NS2, a win-win proposition?

A consensus on the Nord Stream 2 could benefit Germany, Russia and Ukraine, but many hurdles remain

October 04, 2021 12:15 am | Updated 12:23 am IST

A road sign directs traffic towards the Nord Stream 2 gas line landfall facility entrance in Lubmin, Germany on September 10, 2020.

A road sign directs traffic towards the Nord Stream 2 gas line landfall facility entrance in Lubmin, Germany on September 10, 2020.

While the Iran-Pakistan-India gas pipeline, the Iran-India undersea pipeline, and the Turkmenistan-Afghanistan-Pakistan-India pipeline remain pipe dreams, the Nord Stream 2 (NS2) running from Russia to Germany across the Baltic Sea is now complete despite controversy. NS2’s manufacture began in 2016 and construction in 2018. The 1,224 km, $11-billion underwater link is the shortest, most economical and environment-friendly route to double Russia’s gas export to Germany. The pipeline offers stability to the strategically important energy trade because Russia’s dependence on the European Union and vice-versa are increased and this should promote realism.

Ukraine’s concerns

Energy is never removed from politics. Russian authorities say NS2 can transport 55 billion cubic meters of gas each year, cover the needs of about 26 million households, and restock storage inventories, but both Germany and Russia are subject to conditions arising from a compromise between the U.S. and Germany, and EU regulations.

Also read | U.S. to waive sanctions on firm behind Russia’s Nord Stream 2

European gas prices have broken records this year, edging close to an unprecedented $1,000 per thousand cubic meters which places many industries and food supply chains under stress. This is due to lack of viable alternatives to gas, low storage levels because of a severe winter and the post-COVID-19 economic surge. Ukraine offered extra transit capacity for Russian gas to Europe at 15 million cubic meters per day for October but Russia booked only 4.3% of this, citing domestic demand. Some European politicians accuse Russia of pressure to expedite the start of NS2, but the project needs European certification, which could take up to four more months. Germany has yet to issue an operating licence, blandly stating that it would rule on this next January.

German Chancellor Angela Merkel is accused, mainly by Poland and Ukraine, of weakening the EU’s political unity and strategic coherence by giving Russia greater leverage through NS2. Ukraine’s leadership is unhappy as it believes the pipeline is a Russian geopolitical weapon aimed at depriving Ukraine of political traction and crucial revenue. These concerns have been largely disregarded by the EU, which has refused to yield to the demands of a third party. What Ukraine’s President Volodymyr Zelensky has secured are assurances from the U.S. that it will impose more sanctions if Russia abuses the advantages of its new pipeline and Germany’s undertakings to help Ukraine develop its energy sector and exert pressure on Moscow to keep its gas transiting through Ukraine even after the current contract ends in 2024. Russian President Vladimir Putin has made it clear that this is acceptable but would depend on purchase contracts from European customers.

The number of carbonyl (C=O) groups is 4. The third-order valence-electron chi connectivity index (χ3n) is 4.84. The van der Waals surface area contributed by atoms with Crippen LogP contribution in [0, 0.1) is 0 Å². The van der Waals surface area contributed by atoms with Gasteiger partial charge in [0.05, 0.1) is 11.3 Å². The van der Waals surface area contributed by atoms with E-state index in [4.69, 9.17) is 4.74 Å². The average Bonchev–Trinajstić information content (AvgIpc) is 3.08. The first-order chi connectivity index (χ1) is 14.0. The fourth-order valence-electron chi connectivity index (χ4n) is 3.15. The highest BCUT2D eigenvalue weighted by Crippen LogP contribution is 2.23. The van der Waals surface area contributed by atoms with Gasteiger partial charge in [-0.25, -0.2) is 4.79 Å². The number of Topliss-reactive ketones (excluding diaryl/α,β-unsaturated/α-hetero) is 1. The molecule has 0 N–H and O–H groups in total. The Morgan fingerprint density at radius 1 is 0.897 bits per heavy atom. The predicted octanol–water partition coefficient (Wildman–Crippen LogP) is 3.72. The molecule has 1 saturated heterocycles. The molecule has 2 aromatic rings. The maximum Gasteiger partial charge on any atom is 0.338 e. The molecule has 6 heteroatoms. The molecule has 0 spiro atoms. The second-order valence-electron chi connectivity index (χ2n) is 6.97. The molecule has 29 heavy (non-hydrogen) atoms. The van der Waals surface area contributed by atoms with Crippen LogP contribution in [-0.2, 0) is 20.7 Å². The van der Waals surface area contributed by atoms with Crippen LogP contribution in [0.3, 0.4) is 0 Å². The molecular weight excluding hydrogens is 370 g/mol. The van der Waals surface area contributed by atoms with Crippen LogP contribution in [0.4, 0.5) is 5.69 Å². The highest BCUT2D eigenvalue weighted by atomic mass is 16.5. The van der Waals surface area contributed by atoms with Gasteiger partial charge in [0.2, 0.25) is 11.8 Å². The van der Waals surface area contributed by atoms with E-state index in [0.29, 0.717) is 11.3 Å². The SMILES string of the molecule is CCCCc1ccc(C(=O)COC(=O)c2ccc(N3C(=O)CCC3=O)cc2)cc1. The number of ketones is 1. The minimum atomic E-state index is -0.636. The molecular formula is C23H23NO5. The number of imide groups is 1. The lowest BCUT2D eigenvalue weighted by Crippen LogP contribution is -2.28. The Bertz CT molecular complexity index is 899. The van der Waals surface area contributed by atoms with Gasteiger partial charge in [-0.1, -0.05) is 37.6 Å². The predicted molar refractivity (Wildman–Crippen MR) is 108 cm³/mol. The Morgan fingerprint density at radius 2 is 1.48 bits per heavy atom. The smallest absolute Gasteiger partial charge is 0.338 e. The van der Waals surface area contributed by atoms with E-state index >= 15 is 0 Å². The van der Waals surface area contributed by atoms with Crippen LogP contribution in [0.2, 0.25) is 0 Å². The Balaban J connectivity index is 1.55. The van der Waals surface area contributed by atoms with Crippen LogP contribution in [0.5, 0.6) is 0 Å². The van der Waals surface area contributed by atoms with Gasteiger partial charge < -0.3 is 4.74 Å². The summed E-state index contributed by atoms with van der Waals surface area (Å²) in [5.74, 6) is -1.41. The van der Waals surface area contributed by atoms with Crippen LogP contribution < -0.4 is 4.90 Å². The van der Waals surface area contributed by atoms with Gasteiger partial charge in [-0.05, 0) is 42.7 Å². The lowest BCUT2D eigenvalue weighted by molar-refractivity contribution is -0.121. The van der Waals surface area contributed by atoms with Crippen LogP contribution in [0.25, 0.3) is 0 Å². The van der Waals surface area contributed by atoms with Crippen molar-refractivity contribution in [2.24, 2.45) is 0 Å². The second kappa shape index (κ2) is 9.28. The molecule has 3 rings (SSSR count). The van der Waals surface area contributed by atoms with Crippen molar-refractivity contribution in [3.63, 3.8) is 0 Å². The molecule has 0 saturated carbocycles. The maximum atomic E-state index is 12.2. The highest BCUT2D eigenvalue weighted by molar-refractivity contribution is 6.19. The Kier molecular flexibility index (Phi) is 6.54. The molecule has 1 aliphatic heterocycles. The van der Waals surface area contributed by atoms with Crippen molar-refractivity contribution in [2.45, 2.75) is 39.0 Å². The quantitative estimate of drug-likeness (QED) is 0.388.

Behind the argument of protecting Western interests against Russia, the Ukraine case is that if Russia cuts its transportation of gas through Ukraine, Kiev would lose billions of dollars in transit fees, and fears that Russia could reduce energy supplies by cutting those needed for Ukraine’s own consumption. Ukraine has not diversified its economic fundamentals, whose viability is dependent on Russia moving fossil fuels through its territory. But the loss of cheap money gained through transit fees could in the long run benefit its economy.

The completion of NS2 suggests that no third party can affect the project’s outcome. Any flagrant violation of the commercial rationale of NS2 by Russia would enable Ukraine to invoke the assurances it has been given; it is accordingly in Moscow’s interest to proceed in a manner that avoids friction.

Assistance to Ukraine

To enable a consensus on NS2, Germany has promised assistance to Ukraine for development of hydrogen energy, but such commitments are less robust in their detail; Berlin seems to offer a modest €206 million as seed money to attract a potential corporate investment envisaged to be €1 billion. President Zelensky considers this proposal inadequate, and his Foreign Minister Dmytro Kuleba has been forthright saying, “This country has learnt a number of bitter lessons that Western promises are possibly unfulfilled. We do not believe in promises.”

Despite the lack of certitudes in Germany’s financial promise, there is reason to take it seriously. The German elections could result in a coalition including the Greens, in which case the Greens might drop their opposition to NS2 in return for more substantial compensation for Ukraine. Since the hydrogen option is environmentally friendly, this presents scope for accommodating the requirements of German coalition politics and support for the Ukrainian budget and turning NS2 into a win-win proposition. It’s an ill wind that blows nobody any good.

Krishnan Srinivasan is a former foreign secretary

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